Impact of COVID on Individuals with Disabilities: A Mixed-Method Study Driven by Voices of People with Disabilities
Kathy Sheppard-Jones, PhD, University of Kentucky
Harold Kleinert, EdD, University of Kentucky
Kara Ayers, PhD, University of Cincinnati
Chithra Adams, PhD, University of Kentucky
Jian Li, PhD, Kent State University
While COVID-19 has had an unprecedented impact on our world, individuals with disabilities have been disproportionately affected (Ervin & Hobson-Garcia, 2020; World Health Organization, 2020). This study reports the results of an online survey of 990 participants with disabilities near the height of the first surge of the COVID-19 pandemic (July 2020) to understand:
- Perceived quality of life
- Life stressors
- Coping/resilience skills
- Knowledge of health care rights directly related to the pandemic
- Social distancing compliance
- Technology use
- What was the self-perception of quality of life of persons with disabilities at a single point in time during the pandemic?
- How did individuals with disabilities report their coping/resilience skills during the pandemic?
- To what extent did individuals with disabilities have access to needed technology during the pandemic?
- How was individuals’ perceived level of stress related to their self-ratings of coping/resilience skills, access to technology, and self-reported quality of life?
As secondary questions, we also examined knowledge of health care rights related to COVID and compliance with public health guidelines.
Participants (n = 990)
- Gender Male: 540 (54.6%), Female: 436 (44.1%), Other: 13 (1.3%)
- Age Mean: 34.5 (SD=9.01)
- Race/Ethnicity White/non-Hispanic: 455 (46%), Non-white: 527 (53.7%)
- Receiving Assistance or Services Yes: 969 (98%), No: 20 (2%)
- Access to Technology Don’t Have the Technology I Need to Stay Connected: 180 (18.3%), Sometimes Able to Use Technology to Stay Connected: 505 (51.4%), My Technology Needs Are Met: 297 (30.2%)
- Amount of Technology Use More Than Before COVID-19: 374 (38%), About the Same as Always: 437 (44.4%), Less than Before COVID-19: 174 (17.7%)
- Perceived Stress Scale (Hewitt et. al., 1992)
- Brief Resilient Coping Scale (Sinclair & Wallston, 1992)
- Perceived Quality of Life
- Knowledge Scale
- Technology Access and Use
- Disability Status
- Social Distancing Compliance
- Qualitative Items
- Less than 4% “went out regularly and responded as they normally would,” with a full two-thirds either staying at home entirely or only leaving their home to purchase essentials.
- Self-rated quality of life, coping/resilience skills, number of disabilities/functional limitations, and age were all significantly related to perceived stress.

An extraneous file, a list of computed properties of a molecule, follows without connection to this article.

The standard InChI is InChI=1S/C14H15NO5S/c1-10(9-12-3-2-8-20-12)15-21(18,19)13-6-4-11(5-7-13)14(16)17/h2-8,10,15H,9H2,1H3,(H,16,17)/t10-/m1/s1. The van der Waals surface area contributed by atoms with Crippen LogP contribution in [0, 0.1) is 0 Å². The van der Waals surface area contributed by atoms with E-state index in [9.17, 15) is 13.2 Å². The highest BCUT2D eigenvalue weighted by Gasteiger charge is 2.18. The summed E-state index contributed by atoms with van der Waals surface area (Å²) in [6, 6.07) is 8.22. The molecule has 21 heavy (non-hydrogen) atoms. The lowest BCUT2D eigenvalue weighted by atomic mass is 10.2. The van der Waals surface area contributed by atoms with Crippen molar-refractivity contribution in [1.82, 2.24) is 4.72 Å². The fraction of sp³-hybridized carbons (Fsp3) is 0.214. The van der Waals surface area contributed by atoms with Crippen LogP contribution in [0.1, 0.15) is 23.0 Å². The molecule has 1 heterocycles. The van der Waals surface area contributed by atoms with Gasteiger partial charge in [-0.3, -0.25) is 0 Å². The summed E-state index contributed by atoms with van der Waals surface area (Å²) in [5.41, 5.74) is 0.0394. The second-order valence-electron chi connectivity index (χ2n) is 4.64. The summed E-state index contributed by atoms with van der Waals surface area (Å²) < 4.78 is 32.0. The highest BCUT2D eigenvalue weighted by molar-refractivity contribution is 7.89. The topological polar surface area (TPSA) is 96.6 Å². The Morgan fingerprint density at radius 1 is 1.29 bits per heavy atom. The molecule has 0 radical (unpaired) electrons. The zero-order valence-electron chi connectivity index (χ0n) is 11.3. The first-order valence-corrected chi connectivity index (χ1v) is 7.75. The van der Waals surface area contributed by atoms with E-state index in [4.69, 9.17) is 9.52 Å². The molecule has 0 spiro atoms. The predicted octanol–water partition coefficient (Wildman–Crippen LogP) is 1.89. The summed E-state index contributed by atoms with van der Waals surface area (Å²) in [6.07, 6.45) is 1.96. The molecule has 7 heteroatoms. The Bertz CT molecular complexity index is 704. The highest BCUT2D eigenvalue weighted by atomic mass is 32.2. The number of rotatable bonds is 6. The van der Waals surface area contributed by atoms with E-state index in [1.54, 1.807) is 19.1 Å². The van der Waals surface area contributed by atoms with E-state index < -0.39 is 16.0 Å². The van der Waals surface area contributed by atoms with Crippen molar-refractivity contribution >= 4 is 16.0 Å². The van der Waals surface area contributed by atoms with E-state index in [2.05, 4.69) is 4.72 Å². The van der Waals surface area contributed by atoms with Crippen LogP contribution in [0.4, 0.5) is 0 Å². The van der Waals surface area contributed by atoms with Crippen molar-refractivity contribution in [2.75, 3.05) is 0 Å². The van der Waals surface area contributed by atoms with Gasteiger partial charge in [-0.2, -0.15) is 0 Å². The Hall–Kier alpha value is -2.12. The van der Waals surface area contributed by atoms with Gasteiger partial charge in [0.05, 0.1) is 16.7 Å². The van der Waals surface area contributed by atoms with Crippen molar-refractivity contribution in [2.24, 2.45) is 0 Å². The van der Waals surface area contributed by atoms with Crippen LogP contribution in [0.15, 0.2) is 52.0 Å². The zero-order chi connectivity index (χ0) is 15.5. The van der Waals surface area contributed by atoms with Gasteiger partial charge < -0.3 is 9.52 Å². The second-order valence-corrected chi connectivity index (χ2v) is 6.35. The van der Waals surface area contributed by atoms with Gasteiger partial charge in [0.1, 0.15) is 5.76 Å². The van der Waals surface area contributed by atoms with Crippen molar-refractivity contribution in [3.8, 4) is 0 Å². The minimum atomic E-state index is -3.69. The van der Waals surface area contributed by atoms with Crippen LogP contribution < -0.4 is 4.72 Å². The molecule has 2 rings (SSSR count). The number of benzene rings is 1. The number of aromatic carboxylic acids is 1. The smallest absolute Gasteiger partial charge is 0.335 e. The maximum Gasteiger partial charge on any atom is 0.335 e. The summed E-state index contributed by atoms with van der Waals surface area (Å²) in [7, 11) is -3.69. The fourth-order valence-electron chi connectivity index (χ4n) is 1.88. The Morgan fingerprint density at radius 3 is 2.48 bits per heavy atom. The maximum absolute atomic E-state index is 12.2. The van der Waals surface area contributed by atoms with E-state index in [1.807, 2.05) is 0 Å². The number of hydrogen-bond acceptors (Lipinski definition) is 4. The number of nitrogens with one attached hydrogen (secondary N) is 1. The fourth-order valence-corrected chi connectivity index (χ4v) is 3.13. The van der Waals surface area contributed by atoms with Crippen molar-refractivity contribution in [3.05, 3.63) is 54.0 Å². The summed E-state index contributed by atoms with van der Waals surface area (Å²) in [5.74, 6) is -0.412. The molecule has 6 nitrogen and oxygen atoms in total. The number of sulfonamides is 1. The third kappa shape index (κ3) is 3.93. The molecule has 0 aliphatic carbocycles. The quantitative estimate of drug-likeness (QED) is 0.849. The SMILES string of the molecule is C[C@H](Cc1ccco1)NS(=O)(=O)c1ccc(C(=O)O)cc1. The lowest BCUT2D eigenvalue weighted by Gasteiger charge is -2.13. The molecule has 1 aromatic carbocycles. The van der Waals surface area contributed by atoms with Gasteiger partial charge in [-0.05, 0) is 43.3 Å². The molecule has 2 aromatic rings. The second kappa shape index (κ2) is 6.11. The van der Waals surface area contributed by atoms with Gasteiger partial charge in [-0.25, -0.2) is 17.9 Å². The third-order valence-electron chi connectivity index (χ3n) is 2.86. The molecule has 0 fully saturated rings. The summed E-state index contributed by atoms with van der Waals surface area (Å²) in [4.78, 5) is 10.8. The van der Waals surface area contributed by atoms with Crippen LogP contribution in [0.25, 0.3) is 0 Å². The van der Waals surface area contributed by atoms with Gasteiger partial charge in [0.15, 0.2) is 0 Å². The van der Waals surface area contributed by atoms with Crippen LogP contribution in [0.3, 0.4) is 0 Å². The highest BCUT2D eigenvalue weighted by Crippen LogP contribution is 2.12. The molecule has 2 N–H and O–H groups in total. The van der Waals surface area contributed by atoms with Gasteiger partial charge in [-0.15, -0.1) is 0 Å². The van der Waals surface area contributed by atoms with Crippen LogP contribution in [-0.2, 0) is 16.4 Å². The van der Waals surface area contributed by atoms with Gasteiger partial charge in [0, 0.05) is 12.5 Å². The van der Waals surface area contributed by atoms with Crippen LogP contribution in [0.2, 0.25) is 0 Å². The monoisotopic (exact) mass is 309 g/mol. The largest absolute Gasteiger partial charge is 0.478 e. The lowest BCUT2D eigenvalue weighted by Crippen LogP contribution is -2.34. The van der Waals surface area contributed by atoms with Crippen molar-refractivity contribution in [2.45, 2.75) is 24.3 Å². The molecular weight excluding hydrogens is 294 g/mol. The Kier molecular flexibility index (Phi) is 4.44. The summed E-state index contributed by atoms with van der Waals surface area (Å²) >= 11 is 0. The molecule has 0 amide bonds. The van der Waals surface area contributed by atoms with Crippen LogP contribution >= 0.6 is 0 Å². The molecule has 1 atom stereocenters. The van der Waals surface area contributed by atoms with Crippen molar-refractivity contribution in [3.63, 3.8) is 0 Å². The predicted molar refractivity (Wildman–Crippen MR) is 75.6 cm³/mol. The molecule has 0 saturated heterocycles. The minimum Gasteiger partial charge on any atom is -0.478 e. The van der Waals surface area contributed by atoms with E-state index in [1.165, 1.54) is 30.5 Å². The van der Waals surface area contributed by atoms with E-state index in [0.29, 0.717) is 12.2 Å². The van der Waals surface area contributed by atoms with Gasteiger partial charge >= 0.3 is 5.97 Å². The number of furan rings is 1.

- Perceived stress scores increased significantly when their age (p < .01) and number of disabilities (p < .001) increased.
- Perceived stress scores decreased significantly when their quality of life (p < .001) and coping/resilience (p < .001) increased or if they received assistance/services (p < .001).
- Increased use of technology since the pandemic was associated with increased stress; yet, access to needed technology was not related to perceived stress.
- Knowledge of medical rights was significantly associated with following social distancing practices and guidelines.
- There were no significant differences between white/non-Hispanic participants (N = 455, 46.3%) and non-white participants (N = 527, 53.7% in our quality of life, coping/resilience, or perceived stress measures, or in knowledge of health care rights, or social distancing practices. There was a significant difference in access to technology, with a higher percentage of non-white respondents indicating they did not have access to needed technology.
- Seven themes of life stressors were identified: health issues, social interactions, negative emotionality, socio-political matters, supports, safety and protection, and barriers.
- People with disabilities have been disproportionally affected by COVID-19. The stressors our participants reported reflect the often-overwhelming impact of the COVID pandemic they experienced.
- Ensuring that people with disabilities are aware of coping skills and how to promote resilience is something to which we must attend. The coping strategies our respondents used during the pandemic, though perhaps more explicitly and intentionally practiced because of the severity of the impact and resultant social isolation, are important even when life returns to some semblance of normal.
- Given health needs of individuals with disabilities, health care rights knowledge will be continually important as the pandemic subsides.
- The stressors that have contributed to the disproportionate impact of the pandemic on individuals with disabilities (e.g., poverty, higher rates of unemployment, mental health needs) are factors that have long been in place for persons with disabilities (Cree et al., 2020). These underlying factors must continue to be addressed in public policy initiatives well after the pandemic is over.
- Our measures were simply a snapshot in time.
- Our participants reflected individuals who had access to computers/internet, which excludes those who don’t have either. Those individuals may have been even more impacted, and experienced greater social isolation, especially in the pandemic.
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